A crack in the Antarctic ice shelf is growing at an accelerated rate with scientists reporting a chunk bigger than Rhode Island and almost the size of Delaware possibly breaking away as soon as later this winter. This 2,000 square miles breaking off this shelf would dramatically change the Antarctic Peninsula.

Crack has grown 11 miles since December

The crack is not just growing by inches or feet, it has grown 11 miles in length since the beginning of December and earlier this year it extended another 13 miles across the shelf. The crack has grown 50 miles since 2011, but as you can see by the latest reports on its growth, the rate has become astronomical with almost half of that 50 miles occurring within the last year.

100 miles long

In all this crack extends almost 100 miles, and the width of the crack has grown to "well over 1,000 feet." All that is left connecting the chunk that is breaking off of the Antarctic ice shelf is "12 miles of ice." This crack could cross that 12 miles of ice sometime before the end of winter, setting the 2,000 square mile ice chunk free from the Antarctic ice shelf.

Biggest ever recorded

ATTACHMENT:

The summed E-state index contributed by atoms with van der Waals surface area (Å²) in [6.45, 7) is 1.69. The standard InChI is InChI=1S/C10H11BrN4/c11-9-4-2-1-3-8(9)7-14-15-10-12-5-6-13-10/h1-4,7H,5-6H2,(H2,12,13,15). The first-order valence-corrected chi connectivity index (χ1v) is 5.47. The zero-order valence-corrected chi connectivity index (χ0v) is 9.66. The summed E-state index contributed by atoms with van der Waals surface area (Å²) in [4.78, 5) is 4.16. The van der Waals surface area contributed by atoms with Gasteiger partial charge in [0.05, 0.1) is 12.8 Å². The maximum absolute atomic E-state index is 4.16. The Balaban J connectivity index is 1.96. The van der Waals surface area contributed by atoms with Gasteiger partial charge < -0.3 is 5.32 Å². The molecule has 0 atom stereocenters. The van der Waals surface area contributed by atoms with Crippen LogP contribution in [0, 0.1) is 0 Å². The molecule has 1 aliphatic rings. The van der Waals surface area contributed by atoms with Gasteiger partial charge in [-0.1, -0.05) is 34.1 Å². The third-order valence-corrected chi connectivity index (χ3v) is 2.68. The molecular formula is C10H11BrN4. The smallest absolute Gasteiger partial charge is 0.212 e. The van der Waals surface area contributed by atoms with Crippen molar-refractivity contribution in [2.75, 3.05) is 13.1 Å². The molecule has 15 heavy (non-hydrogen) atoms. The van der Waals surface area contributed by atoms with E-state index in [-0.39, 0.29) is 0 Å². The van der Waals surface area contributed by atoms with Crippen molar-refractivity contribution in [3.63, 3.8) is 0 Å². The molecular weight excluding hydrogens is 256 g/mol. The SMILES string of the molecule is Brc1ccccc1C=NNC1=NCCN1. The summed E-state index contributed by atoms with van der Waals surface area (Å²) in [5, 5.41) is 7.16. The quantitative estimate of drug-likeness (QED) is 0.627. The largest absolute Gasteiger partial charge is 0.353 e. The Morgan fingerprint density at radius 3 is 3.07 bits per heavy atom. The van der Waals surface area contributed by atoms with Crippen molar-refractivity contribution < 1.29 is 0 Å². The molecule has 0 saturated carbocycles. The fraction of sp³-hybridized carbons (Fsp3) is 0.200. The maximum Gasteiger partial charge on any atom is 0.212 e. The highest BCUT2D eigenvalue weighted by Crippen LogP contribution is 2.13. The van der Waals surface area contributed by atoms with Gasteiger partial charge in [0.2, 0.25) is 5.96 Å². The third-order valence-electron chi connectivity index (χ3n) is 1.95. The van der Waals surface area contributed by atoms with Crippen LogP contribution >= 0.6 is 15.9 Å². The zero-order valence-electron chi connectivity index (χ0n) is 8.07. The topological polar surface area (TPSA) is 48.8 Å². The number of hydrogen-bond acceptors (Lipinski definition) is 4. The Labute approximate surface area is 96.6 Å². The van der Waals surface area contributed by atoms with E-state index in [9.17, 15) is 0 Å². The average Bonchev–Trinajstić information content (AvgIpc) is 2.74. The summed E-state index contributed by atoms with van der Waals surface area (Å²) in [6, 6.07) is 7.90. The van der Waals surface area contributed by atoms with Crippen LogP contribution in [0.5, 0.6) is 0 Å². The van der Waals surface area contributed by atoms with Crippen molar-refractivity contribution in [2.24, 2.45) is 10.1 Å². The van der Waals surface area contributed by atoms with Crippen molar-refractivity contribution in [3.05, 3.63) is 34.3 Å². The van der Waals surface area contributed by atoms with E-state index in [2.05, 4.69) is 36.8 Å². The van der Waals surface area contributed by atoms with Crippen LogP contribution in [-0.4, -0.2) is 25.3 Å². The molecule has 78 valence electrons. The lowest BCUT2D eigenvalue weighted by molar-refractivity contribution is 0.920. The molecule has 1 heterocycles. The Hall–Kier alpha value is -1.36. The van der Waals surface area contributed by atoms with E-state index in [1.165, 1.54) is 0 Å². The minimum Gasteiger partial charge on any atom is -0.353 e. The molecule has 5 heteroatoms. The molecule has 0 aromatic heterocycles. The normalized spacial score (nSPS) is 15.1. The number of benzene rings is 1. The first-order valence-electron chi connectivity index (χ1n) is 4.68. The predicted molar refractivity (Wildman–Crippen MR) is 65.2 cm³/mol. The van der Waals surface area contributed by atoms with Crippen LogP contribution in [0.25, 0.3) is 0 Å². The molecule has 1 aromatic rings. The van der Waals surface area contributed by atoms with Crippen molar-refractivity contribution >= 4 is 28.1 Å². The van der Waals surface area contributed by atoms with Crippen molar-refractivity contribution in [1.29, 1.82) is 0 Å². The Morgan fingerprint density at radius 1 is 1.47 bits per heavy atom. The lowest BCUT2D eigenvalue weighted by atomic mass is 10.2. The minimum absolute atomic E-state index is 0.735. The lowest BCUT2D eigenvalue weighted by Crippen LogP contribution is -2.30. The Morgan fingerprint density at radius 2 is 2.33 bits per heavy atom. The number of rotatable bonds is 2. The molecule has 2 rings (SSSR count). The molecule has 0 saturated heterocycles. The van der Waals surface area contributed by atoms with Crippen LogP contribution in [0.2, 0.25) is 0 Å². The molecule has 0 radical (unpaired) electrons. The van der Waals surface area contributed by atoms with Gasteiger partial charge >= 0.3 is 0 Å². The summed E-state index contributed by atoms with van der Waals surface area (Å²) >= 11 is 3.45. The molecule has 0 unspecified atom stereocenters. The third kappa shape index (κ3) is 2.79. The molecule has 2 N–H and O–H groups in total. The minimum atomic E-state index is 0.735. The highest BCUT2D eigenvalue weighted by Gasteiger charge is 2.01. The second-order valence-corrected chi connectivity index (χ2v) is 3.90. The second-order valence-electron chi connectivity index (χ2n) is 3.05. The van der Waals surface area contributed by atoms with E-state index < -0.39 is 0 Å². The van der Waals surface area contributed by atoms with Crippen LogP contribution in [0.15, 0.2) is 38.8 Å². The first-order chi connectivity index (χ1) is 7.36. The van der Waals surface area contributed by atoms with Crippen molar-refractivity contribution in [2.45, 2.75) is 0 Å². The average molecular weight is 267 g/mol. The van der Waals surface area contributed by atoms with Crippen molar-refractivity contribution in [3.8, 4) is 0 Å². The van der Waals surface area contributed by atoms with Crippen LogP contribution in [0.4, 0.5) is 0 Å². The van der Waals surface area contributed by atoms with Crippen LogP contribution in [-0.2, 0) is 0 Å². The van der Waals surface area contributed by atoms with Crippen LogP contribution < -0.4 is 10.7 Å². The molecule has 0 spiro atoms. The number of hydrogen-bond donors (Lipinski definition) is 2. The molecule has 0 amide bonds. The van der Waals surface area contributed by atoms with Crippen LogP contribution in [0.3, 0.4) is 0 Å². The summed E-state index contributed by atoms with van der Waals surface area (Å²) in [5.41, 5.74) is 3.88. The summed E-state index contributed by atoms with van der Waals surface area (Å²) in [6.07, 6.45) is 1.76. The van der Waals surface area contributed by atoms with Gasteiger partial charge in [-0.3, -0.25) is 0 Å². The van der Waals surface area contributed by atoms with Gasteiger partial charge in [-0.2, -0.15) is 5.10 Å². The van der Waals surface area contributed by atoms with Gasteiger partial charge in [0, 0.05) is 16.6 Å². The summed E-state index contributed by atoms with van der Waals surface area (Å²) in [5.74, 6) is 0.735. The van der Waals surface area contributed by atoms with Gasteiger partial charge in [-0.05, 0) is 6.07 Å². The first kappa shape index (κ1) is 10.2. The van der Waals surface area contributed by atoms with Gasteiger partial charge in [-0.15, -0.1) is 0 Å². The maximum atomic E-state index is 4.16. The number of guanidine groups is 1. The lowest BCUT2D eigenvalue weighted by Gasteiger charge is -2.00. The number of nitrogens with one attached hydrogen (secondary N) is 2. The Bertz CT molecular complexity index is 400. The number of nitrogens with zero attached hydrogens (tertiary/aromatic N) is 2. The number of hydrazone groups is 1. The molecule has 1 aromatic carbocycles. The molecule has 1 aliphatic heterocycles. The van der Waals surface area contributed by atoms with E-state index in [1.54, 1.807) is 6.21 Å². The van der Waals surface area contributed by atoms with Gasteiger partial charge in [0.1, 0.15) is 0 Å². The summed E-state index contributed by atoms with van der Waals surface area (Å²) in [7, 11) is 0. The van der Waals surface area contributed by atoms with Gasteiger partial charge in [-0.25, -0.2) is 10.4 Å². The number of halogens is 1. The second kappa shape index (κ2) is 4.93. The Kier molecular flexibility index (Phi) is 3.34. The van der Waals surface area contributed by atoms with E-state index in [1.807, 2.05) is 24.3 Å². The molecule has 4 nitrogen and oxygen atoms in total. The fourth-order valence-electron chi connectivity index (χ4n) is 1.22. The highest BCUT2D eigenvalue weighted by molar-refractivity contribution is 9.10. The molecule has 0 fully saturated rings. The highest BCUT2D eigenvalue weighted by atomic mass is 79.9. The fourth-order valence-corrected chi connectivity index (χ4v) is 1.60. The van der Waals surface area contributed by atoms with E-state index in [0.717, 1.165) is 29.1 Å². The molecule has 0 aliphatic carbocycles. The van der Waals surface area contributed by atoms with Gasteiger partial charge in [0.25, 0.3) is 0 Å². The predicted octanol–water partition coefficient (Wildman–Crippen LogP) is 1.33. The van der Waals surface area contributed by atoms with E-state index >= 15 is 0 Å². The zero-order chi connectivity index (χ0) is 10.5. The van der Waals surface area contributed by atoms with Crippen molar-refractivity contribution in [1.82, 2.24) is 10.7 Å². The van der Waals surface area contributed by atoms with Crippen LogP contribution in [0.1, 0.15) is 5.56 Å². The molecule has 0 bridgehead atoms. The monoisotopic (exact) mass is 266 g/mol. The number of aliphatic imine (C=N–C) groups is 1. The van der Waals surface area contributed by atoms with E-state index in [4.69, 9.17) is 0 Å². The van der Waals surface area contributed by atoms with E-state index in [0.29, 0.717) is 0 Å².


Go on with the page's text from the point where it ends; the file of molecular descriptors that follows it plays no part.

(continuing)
The scientists keeping tabs on this crack are from a project called MIDAS. This is funded by a British government collaboration which is based out of both the Swansea and Aberystwyth Universities in Wales. The fast warming Antarctic Peninsula has already seen two other shelves within the same region break off.

If this chunk of ice lets go, it will be the biggest ever recorded.

According to The Washington Post, it is widely believed that climate change is the reason this Delaware-sized chunk is separating from the shelf. If this huge chunk of ice does separate from the ice shelf it could "accelerate further breakup of the Antarctic ice shelf."

Ocean water will rise

The piece of ice that is in danger of breaking off acts like a "cork" that keeps the glaciers in Antarctica from flowing into the ocean.

The scientists believe the sea water rising by as much as 4-inches (or 10 centimeters) could be one of the long-term effects of this 2,000 square miles of ice being set free. According to what the Washington Post reports, the chance of this ice chunk breaking off from the Antarctic ice shelf is looking rather "imminent."